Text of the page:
Tag Archives: old media

the vancouver sun audience – a narrow and shrinking population?

Earlier this week the Vancouver Sun built an entire edition around the changing diversity of surnames in the city. In 1991, Smith was the most common surname in the City. Today it is Lee. In fact, the city’s top ten surnames are: Lee, Wong, Chan, Smith, Kim, Chen, Gill, Li, Brown, and finally… Johnson.

After publishing at least a half dozen articles on the subject in a single issue it is safe to say the Sun is aware of Vancouver’s evolving diversity.

But look below. As part of its coverage of the recent (and frightening) increase in murders by organized crime the Sun had one bit entitled “Reader Responses.”

Anyone else notice that all of the Sun’s “readers” are white, over-45 and, with one exception, male? Nary a Lee, a Chan, nor a Gill in the lot.

There are two possible problems here.

The first is that this actually is a representative sample of Sun readers, and the owner/editor of the newspaper should be deeply concerned. This is after all, a shrinking demographic that is not representative of the broader population.

Alternatively, the Sun’s readership is in reality more diverse and its editors or journalists chose to eschew that diversity and make this group an example of the city’s opinions.

I suspect it is a little of both.

Either way, for an industry that is failing to attract younger and more diverse readers, it doesn’t take an MBA to know things like this send a powerful message about who you believe your audience is, and who you want it to be.

Old Media – was the golden era ever that golden?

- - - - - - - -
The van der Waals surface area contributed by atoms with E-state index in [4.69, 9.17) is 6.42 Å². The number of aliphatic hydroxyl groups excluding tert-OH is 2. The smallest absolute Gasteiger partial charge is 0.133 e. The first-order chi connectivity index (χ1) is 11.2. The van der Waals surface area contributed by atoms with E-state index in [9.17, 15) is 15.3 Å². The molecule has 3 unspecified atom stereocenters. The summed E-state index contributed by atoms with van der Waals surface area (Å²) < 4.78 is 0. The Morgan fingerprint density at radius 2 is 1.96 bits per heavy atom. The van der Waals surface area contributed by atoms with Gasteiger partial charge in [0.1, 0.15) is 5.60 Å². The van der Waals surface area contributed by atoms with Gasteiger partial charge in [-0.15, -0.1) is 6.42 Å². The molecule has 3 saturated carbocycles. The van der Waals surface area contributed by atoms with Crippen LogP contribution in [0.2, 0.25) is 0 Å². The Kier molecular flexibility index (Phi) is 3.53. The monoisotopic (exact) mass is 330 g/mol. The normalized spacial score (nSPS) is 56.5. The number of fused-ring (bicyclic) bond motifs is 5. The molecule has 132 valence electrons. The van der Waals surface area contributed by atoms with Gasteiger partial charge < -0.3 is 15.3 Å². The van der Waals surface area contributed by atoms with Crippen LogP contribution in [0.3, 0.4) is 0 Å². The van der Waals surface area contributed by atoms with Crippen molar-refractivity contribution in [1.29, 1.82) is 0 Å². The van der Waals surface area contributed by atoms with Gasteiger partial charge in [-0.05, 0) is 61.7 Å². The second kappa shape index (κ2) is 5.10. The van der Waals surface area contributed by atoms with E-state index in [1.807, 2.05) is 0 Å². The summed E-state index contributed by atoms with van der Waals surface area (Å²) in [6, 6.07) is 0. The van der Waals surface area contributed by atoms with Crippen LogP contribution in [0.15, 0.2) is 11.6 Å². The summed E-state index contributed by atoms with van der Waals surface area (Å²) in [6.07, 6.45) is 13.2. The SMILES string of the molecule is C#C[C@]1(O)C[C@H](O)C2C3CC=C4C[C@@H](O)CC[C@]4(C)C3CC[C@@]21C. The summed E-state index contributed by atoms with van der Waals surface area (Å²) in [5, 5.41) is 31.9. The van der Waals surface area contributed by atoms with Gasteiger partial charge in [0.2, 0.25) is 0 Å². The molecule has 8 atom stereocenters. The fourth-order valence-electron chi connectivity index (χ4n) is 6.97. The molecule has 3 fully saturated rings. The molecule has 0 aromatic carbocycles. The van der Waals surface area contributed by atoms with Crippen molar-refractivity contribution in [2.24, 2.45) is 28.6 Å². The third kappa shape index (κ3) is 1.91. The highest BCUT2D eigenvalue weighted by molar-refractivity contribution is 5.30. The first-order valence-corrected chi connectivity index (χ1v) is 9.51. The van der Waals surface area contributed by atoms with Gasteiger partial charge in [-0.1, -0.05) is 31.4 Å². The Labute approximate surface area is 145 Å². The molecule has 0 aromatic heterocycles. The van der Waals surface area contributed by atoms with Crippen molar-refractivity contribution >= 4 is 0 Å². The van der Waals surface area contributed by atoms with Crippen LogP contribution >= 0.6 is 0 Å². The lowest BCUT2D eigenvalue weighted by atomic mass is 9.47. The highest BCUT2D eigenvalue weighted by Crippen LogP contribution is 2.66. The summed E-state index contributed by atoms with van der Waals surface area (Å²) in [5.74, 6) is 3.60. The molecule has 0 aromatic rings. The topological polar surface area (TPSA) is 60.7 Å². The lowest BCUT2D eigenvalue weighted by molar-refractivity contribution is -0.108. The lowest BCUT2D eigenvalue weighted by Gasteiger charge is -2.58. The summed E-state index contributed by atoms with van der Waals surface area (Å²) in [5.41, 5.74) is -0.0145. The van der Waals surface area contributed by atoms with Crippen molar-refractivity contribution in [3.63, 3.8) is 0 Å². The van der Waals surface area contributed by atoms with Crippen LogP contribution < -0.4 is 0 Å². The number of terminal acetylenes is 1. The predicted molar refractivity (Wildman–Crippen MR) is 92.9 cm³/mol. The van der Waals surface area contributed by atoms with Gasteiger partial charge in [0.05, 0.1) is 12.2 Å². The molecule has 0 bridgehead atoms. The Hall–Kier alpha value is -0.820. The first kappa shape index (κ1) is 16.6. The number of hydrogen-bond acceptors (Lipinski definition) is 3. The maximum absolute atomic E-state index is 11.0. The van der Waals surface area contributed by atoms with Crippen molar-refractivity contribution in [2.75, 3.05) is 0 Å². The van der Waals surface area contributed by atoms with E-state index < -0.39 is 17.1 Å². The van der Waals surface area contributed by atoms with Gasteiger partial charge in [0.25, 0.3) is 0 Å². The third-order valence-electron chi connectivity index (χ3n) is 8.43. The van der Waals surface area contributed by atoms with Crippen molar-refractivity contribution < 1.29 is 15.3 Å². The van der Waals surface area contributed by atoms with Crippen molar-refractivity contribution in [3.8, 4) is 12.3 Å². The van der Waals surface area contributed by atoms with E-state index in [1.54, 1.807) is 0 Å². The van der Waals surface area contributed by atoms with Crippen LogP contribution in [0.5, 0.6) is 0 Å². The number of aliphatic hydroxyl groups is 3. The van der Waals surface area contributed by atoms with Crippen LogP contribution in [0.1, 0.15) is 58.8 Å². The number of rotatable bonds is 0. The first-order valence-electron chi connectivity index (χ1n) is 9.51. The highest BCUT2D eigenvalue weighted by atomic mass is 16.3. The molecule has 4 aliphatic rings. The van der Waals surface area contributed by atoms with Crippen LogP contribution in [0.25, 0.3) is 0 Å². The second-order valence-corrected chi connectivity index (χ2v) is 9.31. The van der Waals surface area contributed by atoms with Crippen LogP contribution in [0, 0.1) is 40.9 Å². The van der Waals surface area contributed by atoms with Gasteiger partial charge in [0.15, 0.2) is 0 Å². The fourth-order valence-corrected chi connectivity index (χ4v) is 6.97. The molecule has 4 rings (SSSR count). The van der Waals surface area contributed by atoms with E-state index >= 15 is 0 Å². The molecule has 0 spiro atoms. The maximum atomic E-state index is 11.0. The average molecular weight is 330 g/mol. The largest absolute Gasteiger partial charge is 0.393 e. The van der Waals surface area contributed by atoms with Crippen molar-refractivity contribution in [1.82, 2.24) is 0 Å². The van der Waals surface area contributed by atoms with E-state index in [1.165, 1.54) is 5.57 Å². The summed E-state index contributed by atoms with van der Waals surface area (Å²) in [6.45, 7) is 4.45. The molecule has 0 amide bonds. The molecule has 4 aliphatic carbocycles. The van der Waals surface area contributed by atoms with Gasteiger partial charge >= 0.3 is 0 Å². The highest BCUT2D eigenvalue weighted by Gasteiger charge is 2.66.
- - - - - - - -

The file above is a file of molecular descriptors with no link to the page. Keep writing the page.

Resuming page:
“There is a country in the world where only 15% of the population has completed high school and just 5% have university degrees. Television sets are something of a rarity, cable is nonexistent; programs are available for only a limited number of hours a day – in black-and-white. The total circulation of weekly newspapers comes in at about 20% of the population. There is only one national magazine. No one has access to the Internet. No one owns a cell phone. The best bets for information seem to be radio, libraries, and access to a few knowledgeable people.

The country? Canada. The year? 1960.”

The Boomer Factor by Reginald Bibby

Friends and proponents of “old media” keep referring to the “good old days” when people read allegedly high quality newspapers. More importantly they lament the decline of the number of people who read newspapers and who are news literate.

At the root of this fear is an assmuption that in an earlier era we had a better informed, more active and more engaged citizenry. As a result our democracy, social cohesion and rates of social engagement were stronger. What I love about the above statistics is how they vividly show that this idealized view of the past is a complete myth. Even at the height of this era, the 1960’s, newspaper subscription rates were at a mere 20% of the population.

It is worth noting that today 81% of households and 67.8% of Canadian have high speed access to the Internet. While not all of them are reading the New York Times of the Globe and Mail, I am willing to bet a good number of them are consuming a written, online media of some form. All this begs the question was the golden age of old media really all that golden?

The Trust Economy (or, on why Gen Yers don't trust anyone, except Jon Stewart)

I was listening to Dr. Moira Gunn’s podcast interview of Andrew Keen – author of “The Cult of the Amateur: How Today’s Internet Is Killing Our Culture” – and was struck not only by how Keen’s arguments ate themselves, but how he failed to grasp the internet’s emerging trust economy.